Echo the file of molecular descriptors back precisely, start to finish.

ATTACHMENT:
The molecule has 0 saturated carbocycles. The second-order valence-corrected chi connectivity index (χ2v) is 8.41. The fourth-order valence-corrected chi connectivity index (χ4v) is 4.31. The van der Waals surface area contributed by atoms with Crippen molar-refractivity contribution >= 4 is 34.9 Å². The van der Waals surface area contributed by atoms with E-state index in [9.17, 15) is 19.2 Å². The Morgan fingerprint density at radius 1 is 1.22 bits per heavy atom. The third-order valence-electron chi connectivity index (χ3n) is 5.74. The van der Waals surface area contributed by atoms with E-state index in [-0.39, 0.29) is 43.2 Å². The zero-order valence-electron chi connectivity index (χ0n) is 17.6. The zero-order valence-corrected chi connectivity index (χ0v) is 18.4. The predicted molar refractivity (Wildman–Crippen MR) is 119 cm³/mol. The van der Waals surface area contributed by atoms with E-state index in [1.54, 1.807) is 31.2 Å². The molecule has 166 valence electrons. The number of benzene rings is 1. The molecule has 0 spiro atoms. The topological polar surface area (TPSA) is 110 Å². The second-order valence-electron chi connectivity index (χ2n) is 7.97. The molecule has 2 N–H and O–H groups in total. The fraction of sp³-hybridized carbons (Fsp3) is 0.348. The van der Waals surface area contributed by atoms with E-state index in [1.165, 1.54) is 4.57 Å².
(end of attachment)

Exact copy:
The molecule has 0 saturated carbocycles. The second-order valence-corrected chi connectivity index (χ2v) is 8.41. The fourth-order valence-corrected chi connectivity index (χ4v) is 4.31. The van der Waals surface area contributed by atoms with Crippen molar-refractivity contribution >= 4 is 34.9 Å². The van der Waals surface area contributed by atoms with E-state index in [9.17, 15) is 19.2 Å². The Morgan fingerprint density at radius 1 is 1.22 bits per heavy atom. The third-order valence-electron chi connectivity index (χ3n) is 5.74. The van der Waals surface area contributed by atoms with E-state index in [-0.39, 0.29) is 43.2 Å². The zero-order valence-electron chi connectivity index (χ0n) is 17.6. The zero-order valence-corrected chi connectivity index (χ0v) is 18.4. The predicted molar refractivity (Wildman–Crippen MR) is 119 cm³/mol. The van der Waals surface area contributed by atoms with E-state index in [1.54, 1.807) is 31.2 Å². The molecule has 166 valence electrons. The number of benzene rings is 1. The molecule has 0 spiro atoms. The topological polar surface area (TPSA) is 110 Å². The second-order valence-electron chi connectivity index (χ2n) is 7.97. The molecule has 2 N–H and O–H groups in total. The fraction of sp³-hybridized carbons (Fsp3) is 0.348. The van der Waals surface area contributed by atoms with E-state index in [1.165, 1.54) is 4.57 Å².